Folk-Lore/Volume 1/Miscellanea (September)

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A Jataka in Pausanias.—Yet one more Jataka story in Greek, beyond those mentioned by Mr. Jacobs in his Æsop. The story of Ocnus and the She-Ass (Pausanias, x, 29) is found in Jataka, No. 77, “The Wonderful Dreams.” I transcribe from my translation in MS.

[The 7th Dream.] “A man was twisting a rope, and as he twisted it he dropped it at his feet. A hungry she-jackal lay under the chair on which he sat, and she devoured it without his seeing what happened. That is what I saw, and that is my seventh dream. What will come of it?

“This dream, too, will come to pass in the future. In days to come women shall be fond of men, fond of strong drink, fond of finery, fond of the streets, fond of enjoyment. Their husbands will till the field or tend the cattle, and gather wealth with toiling and moiling; the women will drink with their lovers, load themselves with garlands, scents, and perfumes; they will leave the urgent duties of the house, they will peep out of holes up in the outside wall to look for their lovers, they will manage to get broth and food of all kinds, even if they have to grind the seed which should be sown on the morrow. Thus they devour all their husbands have earned, just like the jackal that lay down below the chair and devoured the rope as it fell at the feet of the man that was twisting it.”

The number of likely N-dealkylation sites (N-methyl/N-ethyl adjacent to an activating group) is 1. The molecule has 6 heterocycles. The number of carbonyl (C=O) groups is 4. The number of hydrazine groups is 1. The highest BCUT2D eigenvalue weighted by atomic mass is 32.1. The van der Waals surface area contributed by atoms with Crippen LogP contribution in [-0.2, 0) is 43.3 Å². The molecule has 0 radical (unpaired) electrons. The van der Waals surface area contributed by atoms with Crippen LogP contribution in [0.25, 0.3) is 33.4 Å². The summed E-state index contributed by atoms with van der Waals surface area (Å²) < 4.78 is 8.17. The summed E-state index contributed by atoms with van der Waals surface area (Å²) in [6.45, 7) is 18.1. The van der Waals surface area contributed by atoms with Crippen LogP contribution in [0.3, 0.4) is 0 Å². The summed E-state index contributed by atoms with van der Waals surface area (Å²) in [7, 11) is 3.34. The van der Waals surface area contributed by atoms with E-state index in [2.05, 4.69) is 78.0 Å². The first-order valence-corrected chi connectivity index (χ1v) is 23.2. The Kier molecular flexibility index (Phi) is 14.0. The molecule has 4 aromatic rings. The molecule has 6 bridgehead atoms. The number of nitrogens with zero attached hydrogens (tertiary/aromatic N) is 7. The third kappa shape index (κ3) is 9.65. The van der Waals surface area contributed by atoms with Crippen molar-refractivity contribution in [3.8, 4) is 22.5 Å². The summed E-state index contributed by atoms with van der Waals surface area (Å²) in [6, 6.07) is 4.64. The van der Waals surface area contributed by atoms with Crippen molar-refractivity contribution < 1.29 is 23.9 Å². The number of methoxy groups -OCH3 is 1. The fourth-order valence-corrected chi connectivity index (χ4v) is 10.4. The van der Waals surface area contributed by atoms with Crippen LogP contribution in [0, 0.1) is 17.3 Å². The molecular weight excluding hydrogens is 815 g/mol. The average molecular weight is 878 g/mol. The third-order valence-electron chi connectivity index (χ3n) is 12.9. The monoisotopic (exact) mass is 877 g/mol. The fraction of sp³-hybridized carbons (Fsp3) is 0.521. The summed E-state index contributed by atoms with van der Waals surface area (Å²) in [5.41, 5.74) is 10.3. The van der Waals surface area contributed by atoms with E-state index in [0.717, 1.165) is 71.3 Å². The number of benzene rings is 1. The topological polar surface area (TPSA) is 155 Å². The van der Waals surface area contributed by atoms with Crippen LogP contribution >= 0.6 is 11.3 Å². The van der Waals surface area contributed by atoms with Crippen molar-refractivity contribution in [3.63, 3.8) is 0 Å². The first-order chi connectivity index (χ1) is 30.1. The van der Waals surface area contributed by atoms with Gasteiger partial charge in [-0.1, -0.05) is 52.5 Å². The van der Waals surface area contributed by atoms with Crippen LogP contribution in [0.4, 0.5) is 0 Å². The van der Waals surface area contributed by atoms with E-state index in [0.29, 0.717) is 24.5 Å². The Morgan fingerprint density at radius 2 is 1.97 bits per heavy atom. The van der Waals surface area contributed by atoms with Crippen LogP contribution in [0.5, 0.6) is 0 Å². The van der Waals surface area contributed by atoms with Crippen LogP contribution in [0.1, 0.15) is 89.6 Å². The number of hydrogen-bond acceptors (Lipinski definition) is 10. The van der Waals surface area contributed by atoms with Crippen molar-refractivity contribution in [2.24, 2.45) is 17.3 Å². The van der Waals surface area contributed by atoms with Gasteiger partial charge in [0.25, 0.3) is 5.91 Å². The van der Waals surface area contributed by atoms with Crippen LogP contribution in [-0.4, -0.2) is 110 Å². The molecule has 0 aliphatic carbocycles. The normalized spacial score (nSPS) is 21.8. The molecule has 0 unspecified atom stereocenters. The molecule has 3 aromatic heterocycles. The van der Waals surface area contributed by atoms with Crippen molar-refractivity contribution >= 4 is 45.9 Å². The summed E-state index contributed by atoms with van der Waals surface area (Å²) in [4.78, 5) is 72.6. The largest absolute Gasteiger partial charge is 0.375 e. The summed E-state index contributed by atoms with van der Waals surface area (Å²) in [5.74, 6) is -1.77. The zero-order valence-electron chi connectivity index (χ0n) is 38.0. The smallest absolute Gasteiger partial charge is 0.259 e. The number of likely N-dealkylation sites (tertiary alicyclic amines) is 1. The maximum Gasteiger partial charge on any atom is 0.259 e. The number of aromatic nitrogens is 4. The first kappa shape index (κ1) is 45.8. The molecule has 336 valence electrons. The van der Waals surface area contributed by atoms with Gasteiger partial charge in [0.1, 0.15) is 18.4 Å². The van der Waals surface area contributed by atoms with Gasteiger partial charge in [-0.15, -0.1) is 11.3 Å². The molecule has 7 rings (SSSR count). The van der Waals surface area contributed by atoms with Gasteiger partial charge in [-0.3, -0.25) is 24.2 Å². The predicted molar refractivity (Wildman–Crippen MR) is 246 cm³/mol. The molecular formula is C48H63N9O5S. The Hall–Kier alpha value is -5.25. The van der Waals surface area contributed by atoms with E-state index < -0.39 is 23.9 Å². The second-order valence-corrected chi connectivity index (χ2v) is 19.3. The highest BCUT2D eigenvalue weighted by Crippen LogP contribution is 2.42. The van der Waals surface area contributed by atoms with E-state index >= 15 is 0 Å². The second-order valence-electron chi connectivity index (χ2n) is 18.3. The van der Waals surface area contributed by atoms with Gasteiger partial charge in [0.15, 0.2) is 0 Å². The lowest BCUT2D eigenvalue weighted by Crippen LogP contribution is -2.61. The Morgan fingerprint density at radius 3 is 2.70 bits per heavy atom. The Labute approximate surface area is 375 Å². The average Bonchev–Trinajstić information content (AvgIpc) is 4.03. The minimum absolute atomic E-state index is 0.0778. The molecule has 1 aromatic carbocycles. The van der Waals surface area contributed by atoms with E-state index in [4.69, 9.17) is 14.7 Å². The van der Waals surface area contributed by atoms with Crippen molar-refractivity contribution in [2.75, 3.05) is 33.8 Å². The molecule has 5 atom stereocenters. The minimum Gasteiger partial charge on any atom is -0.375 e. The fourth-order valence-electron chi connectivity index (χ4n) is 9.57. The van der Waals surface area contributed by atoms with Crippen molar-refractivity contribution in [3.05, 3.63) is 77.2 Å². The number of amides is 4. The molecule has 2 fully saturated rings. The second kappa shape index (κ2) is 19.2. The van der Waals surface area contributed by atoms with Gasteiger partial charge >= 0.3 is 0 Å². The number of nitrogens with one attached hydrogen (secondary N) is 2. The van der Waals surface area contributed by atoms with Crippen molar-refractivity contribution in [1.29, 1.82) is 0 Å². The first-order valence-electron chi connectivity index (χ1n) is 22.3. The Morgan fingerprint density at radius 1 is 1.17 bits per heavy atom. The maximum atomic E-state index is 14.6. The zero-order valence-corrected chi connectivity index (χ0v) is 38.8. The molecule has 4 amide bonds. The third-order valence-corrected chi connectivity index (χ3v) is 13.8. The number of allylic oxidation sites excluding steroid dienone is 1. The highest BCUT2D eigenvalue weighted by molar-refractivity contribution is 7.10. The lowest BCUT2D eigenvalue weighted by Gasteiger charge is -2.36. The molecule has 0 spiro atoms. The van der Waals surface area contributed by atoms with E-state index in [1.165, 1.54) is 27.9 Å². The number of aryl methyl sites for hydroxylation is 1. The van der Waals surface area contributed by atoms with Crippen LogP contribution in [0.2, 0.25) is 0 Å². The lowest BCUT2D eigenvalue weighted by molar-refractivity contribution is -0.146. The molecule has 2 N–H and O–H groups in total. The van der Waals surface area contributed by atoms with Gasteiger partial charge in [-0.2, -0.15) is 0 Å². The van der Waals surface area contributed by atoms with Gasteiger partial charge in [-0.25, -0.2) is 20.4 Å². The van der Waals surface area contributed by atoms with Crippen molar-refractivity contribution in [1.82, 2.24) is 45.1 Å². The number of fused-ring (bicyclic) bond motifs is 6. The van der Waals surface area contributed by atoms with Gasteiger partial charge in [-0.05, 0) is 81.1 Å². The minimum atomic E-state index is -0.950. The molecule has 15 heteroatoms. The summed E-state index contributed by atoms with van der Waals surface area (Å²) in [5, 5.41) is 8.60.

Pausanias, in his account of Delphi, gives the following tale:—“After these there is a picture of a man seated, whom an inscription declares to be Ocnus. He is represented as twisting a rope, and a she-ass which stands by him eats the rope as it is twisted. It is said that this Ocnus was an industrious man who had an extravagant wife; all that he saved by his work she would squander without delay. This is what they would have Polygnotus to mean by his allegorical picture of Ocnus. I know that the Ionians have a proverb which they use when they see a man toiling to no purpose—‘This fellow is making Ocnus’s rope.’ ”

Christ’s College, Cambridge, June 6, 1890.